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Seven Tips for Getting Students to Read
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70% Come to Class Without Having Read the Text

 

Have you ever begun a class discussion or lecture assuming your students have completed the assigned reading—which you’ve selected after painstakingly designing your course and syllabus—only to be faced with vacant stares that can only mean the group has no idea what you’re talking about? If so, you’re not alone. According to Chronicle Vitae columnist David Gooblar, up to 70 percent of students attend class without having done the assigned readings.

 

When students skip this work, they miss out on a critical building block to their learning and retention of course materials. Below are some tips to help you gain student buy-in so they complete this essential aspect of your business communication course.

 

  1. “Sell” the importance of readingsExplain early in the semester that reading selections include information students need to absorb before your lecture so they can understand what you’re discussing. Tell students that readings include perspectives, information, and insights you cannot possibly address in your short time together in class but that those elements are integral to their understanding of the subject matter. Remind your class that when they don’t study the strategies of business communication, they won’t successfully complete the documents they will be asked to write, in class and on the job.
  2. Offer credit for reading. Assign a minimal amount of credit for completing readings using any of the strategies listed in the points below. Not all students will respond to this inducement, but many will want to take the opportunity to boost their grades.
  3. Begin class with small group discussions of readings. Prepare questions for students to discuss before your lecture. You can check off participation by walking the room.
  4. Assign reading notes or journals. Require students to take whatever type of notes are most meaningful to them: summary paragraphs, outlines, graphic or word trees, and the like. Similarly, journal entries about how students relate to the reading (or how they perceive the information about business communication will shape their future careers) can be thought-provoking and stimulating. Collect in each class session or at the end of the term.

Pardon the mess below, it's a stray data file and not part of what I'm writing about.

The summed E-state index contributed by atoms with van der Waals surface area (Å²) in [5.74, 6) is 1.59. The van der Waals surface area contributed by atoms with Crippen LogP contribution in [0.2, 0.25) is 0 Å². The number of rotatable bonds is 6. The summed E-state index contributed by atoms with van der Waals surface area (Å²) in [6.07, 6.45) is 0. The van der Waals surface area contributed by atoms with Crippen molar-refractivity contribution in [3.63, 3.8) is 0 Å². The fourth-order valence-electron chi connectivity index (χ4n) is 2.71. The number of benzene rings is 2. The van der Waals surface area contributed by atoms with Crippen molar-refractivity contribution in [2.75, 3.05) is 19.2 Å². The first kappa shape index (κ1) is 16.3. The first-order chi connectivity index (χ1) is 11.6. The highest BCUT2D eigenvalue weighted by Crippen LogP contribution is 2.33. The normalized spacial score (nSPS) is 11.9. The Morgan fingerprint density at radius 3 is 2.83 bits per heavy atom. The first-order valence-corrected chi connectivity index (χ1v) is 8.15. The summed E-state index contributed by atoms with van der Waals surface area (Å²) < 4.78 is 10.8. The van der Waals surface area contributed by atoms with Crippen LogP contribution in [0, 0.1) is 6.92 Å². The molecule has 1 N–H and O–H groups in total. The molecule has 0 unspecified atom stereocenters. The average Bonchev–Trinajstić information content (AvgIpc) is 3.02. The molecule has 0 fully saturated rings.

5. Give quizzes.Whether planned or pop, quizzes can act as a not-so-gentle reminder that doing the reading is part of a student’s grade in your course. The downside is that students can see this approach as punitive.
  6. Don’t rehash information. If students see that you will cover the material in the readings in class, they have no reason to do them.
  7. Prepare reading response worksheets. Have students answer questions about main points you want them to take away from the reading. Likewise, ask them to respond to discussion questions you want them to think about. Consider drafting prompts that allow students to write about the purpose they perceive behind the assigned reading. You can initial each set of questions as students enter class daily and collect all the completed question sheets toward the end of the term.
  8. Require only necessary readings. If students see the readings are redundant or too vast to complete in a reasonable amount of time, they will simply not attempt them. Be honest with yourself when assigning readings and keep only those you consider essential.

If students see you take their reading seriously, there’s a better chance they will, too!

1 Comment
Contributor

I agree with most of what has been said here, but I also want to follow up on #6 - while agree we shouldn't rehash information, I have found that if I don't refer to the readings during class, students often feel that the readings are not important for class. I make a point of covering critical parts of the reading, while making it clear that it's part of the students' responsibilities to have read the material before coming to class.